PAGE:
bwrap [OPTION...] [COMMAND]
It works by creating a new, completely empty, filesystem namespace where the root is on a tmpfs that is invisible from the host, and which will be automatically cleaned up when the last process exits. You can then use commandline options to construct the root filesystem and process environment for the command to run in the namespace.
By default, bwrap creates a new mount namespace for the sandbox. Optionally it also sets up new user, ipc, pid, network and uts namespaces (but note the user namespace is required if bwrap is not installed setuid root). The application in the sandbox can be made to run with a different UID and GID.
If needed (e.g. when using a PID namespace) bwrap is running a minimal pid 1 process in the sandbox that is responsible for reaping zombies. It also detects when the initial application process (pid 2) dies and reports its exit status back to the original spawner. The pid 1 process exits to clean up the sandbox when there are no other processes in the sandbox left.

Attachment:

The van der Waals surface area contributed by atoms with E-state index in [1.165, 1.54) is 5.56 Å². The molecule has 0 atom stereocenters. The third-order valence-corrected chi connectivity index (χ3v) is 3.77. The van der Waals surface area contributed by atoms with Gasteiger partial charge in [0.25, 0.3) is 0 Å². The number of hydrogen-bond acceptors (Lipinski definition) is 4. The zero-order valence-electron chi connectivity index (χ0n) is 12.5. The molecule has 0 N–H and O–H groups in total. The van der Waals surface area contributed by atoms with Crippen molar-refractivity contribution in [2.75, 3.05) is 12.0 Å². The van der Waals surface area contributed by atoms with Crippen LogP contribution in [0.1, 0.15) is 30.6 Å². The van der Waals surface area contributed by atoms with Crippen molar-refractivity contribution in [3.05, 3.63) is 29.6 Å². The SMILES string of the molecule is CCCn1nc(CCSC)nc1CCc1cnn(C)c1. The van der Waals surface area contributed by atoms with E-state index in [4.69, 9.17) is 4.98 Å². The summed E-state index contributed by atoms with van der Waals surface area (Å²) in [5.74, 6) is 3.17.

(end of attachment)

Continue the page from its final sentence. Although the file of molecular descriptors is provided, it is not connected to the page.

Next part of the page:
Options related to kernel namespaces:
Options about environment setup:
--setenv VAR VALUE
Options for monitoring the sandbox from the outside:
Filesystem related options. These are all operations that modify the filesystem directly, or mounts stuff in the filesystem. These are applied in the order they are given as arguments. Any missing parent directories that are required to create a specified destination are automatically created as needed.
--bind SRC DEST
--bind-try SRC DEST
--dev-bind SRC DEST
--dev-bind-try SRC DEST
--ro-bind SRC DEST
--ro-bind-try SRC DEST
--file FD DEST
--bind-data FD DEST
--ro-bind-data FD DEST
--symlink SRC DEST
Note: In a general sandbox, if you don't use --new-session, it is recommended to use seccomp to disallow the TIOCSTI ioctl, otherwise the application can feed keyboard input to the terminal.